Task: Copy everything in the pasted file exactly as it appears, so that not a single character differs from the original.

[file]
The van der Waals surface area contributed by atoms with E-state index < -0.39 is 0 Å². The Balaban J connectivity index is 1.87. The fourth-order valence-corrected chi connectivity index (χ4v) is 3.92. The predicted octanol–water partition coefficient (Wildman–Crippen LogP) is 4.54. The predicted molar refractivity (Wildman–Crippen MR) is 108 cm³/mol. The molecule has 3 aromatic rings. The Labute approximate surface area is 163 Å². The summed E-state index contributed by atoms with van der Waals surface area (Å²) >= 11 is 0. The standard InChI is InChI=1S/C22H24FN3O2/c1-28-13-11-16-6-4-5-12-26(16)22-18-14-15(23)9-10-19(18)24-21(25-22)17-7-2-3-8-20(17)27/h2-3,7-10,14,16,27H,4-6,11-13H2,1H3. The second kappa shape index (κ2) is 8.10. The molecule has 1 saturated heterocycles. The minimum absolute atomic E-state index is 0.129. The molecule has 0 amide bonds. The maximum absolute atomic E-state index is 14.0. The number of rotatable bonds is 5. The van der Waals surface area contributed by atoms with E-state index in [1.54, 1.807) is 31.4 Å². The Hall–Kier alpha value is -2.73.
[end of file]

The van der Waals surface area contributed by atoms with E-state index < -0.39 is 0 Å². The Balaban J connectivity index is 1.87. The fourth-order valence-corrected chi connectivity index (χ4v) is 3.92. The predicted octanol–water partition coefficient (Wildman–Crippen LogP) is 4.54. The predicted molar refractivity (Wildman–Crippen MR) is 108 cm³/mol. The molecule has 3 aromatic rings. The Labute approximate surface area is 163 Å². The summed E-state index contributed by atoms with van der Waals surface area (Å²) >= 11 is 0. The standard InChI is InChI=1S/C22H24FN3O2/c1-28-13-11-16-6-4-5-12-26(16)22-18-14-15(23)9-10-19(18)24-21(25-22)17-7-2-3-8-20(17)27/h2-3,7-10,14,16,27H,4-6,11-13H2,1H3. The second kappa shape index (κ2) is 8.10. The molecule has 1 saturated heterocycles. The minimum absolute atomic E-state index is 0.129. The molecule has 0 amide bonds. The maximum absolute atomic E-state index is 14.0. The number of rotatable bonds is 5. The van der Waals surface area contributed by atoms with E-state index in [1.54, 1.807) is 31.4 Å². The Hall–Kier alpha value is -2.73.